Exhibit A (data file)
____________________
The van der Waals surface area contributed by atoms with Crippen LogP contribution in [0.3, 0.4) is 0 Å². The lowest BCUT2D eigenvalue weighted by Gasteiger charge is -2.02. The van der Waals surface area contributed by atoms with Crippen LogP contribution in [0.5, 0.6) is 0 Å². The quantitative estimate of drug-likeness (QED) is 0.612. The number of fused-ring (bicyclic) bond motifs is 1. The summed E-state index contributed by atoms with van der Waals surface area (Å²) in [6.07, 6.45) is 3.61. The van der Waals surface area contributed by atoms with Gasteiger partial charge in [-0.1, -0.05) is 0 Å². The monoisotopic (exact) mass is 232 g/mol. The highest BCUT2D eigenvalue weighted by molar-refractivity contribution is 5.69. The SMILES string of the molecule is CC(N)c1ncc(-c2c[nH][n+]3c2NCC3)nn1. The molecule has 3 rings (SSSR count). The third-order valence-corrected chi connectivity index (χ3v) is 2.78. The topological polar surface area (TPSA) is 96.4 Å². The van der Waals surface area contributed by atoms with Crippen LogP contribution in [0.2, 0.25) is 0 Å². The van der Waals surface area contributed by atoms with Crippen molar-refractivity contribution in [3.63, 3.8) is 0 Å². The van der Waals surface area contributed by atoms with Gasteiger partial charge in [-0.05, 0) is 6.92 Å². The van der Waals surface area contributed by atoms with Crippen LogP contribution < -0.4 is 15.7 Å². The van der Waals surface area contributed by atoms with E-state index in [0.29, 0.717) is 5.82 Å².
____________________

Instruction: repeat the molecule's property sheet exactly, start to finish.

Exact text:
The van der Waals surface area contributed by atoms with Crippen LogP contribution in [0.3, 0.4) is 0 Å². The lowest BCUT2D eigenvalue weighted by Gasteiger charge is -2.02. The van der Waals surface area contributed by atoms with Crippen LogP contribution in [0.5, 0.6) is 0 Å². The quantitative estimate of drug-likeness (QED) is 0.612. The number of fused-ring (bicyclic) bond motifs is 1. The summed E-state index contributed by atoms with van der Waals surface area (Å²) in [6.07, 6.45) is 3.61. The van der Waals surface area contributed by atoms with Gasteiger partial charge in [-0.1, -0.05) is 0 Å². The monoisotopic (exact) mass is 232 g/mol. The highest BCUT2D eigenvalue weighted by molar-refractivity contribution is 5.69. The SMILES string of the molecule is CC(N)c1ncc(-c2c[nH][n+]3c2NCC3)nn1. The molecule has 3 rings (SSSR count). The third-order valence-corrected chi connectivity index (χ3v) is 2.78. The topological polar surface area (TPSA) is 96.4 Å². The van der Waals surface area contributed by atoms with Crippen LogP contribution in [0.2, 0.25) is 0 Å². The van der Waals surface area contributed by atoms with Crippen molar-refractivity contribution in [3.63, 3.8) is 0 Å². The van der Waals surface area contributed by atoms with Gasteiger partial charge in [-0.05, 0) is 6.92 Å². The van der Waals surface area contributed by atoms with Crippen LogP contribution < -0.4 is 15.7 Å². The van der Waals surface area contributed by atoms with E-state index in [0.29, 0.717) is 5.82 Å².